11.Nesta told us that “data–driven companies are over 10% more productive than ‘dataphobes’—firms that don’t exploit their data”. They estimate that if all such dataphobes were to make good use of data in driving their business decisions, it would produce a 3% increase in UK productivity.18

12.Big data is a “key driver in enabling digital entrepreneurialism”.19 The Government has sought to promote this through initiatives such as the Digital Catapult (which we discuss at paragraph 53) and Tech City UK. Tech City UK was launched in 2010 to support the East London tech cluster known as Silicon Roundabout, though the organisation has since extended its support to Greater London and other UK cities. Tech City’s budget from Innovate UK is £2.2 million for 2015–16, which covers “programmes, policy informing and championing work”.20 Baroness Shields, minister for internet safety and security but also a former chief executive of Tech City, told us that its budget “does not sound much, but the impact of that initiative, putting a spotlight on technology in this country, has led to enormous investment and innovation around this area”.21 Indeed, the number of London’s digital technology sector companies grew by 92% between 2010 and 2013,22 and its Tech companies now employ over 250,000 people—a 17% increase on five years ago compared to a 7.8% rise in overall employment.23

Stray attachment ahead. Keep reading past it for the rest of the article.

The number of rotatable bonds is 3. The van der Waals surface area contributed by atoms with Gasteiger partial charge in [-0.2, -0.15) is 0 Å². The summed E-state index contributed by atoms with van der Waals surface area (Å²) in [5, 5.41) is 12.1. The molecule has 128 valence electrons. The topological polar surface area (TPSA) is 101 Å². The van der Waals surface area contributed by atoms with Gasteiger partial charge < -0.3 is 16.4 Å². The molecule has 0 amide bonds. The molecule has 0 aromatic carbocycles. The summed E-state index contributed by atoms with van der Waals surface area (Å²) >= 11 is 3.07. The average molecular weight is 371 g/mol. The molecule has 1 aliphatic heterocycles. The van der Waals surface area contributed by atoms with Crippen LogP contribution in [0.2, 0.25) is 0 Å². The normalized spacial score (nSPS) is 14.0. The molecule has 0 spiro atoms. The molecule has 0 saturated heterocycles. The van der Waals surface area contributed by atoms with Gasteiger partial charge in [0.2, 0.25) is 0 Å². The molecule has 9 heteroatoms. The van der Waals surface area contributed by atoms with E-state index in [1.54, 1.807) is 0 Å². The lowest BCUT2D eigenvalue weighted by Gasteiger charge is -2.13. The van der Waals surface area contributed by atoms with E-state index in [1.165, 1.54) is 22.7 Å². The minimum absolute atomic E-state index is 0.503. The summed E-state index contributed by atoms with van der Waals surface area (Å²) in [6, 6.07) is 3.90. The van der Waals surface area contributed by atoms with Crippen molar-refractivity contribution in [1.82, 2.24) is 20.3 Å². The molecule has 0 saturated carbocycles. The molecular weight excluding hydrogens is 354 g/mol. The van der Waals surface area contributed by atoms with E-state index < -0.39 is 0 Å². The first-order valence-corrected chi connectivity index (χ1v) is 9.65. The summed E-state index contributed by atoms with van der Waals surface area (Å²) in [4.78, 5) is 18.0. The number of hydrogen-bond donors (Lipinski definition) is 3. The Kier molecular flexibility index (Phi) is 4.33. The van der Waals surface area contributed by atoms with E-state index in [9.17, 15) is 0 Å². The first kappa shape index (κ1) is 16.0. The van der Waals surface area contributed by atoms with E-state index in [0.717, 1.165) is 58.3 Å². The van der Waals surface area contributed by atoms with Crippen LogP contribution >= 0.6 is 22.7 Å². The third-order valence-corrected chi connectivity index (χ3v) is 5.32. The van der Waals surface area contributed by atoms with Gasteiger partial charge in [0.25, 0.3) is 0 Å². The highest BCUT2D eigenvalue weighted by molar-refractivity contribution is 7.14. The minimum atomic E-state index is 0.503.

13.The Government has identified the financial services technology—’fintech’—as a potential growth technology sector. In a 2014 report commissioned by UK Trade & Investment, consultants EY estimated that the UK fintech sector generates £20 billion in annual revenue.24 Imram Gulamhuseinwala from EY gave evidence to us on the factors which were making “the UK market one of the most attractive markets in Europe” for fintech.25 Experian believed the role of big data in financial services was to:

detect patterns of financial or insurance fraud, to combine trader performance data, market data, unstructured news, user data, and general ledger data to gain previously impossible insights. This enables the ‘real time’ decision-making power that makes a difference between winners and losers in the financial markets.26

James Meekings, the co-founder of Funding Circle, stressed the “huge potential that big data holds for the fintech industry” (see Example 2). He told us that:

The more data we can access about the small businesses that come to us, and the better we can analyse it, the greater the benefit we can have. We already carry out extremely thorough checks on every business that applies for a loan, using the same systems as the banks. However, greater access to businesses’ data would allow us to speed up these checks—and increase the overall number of businesses that we can assess.27

Example 2: Fintech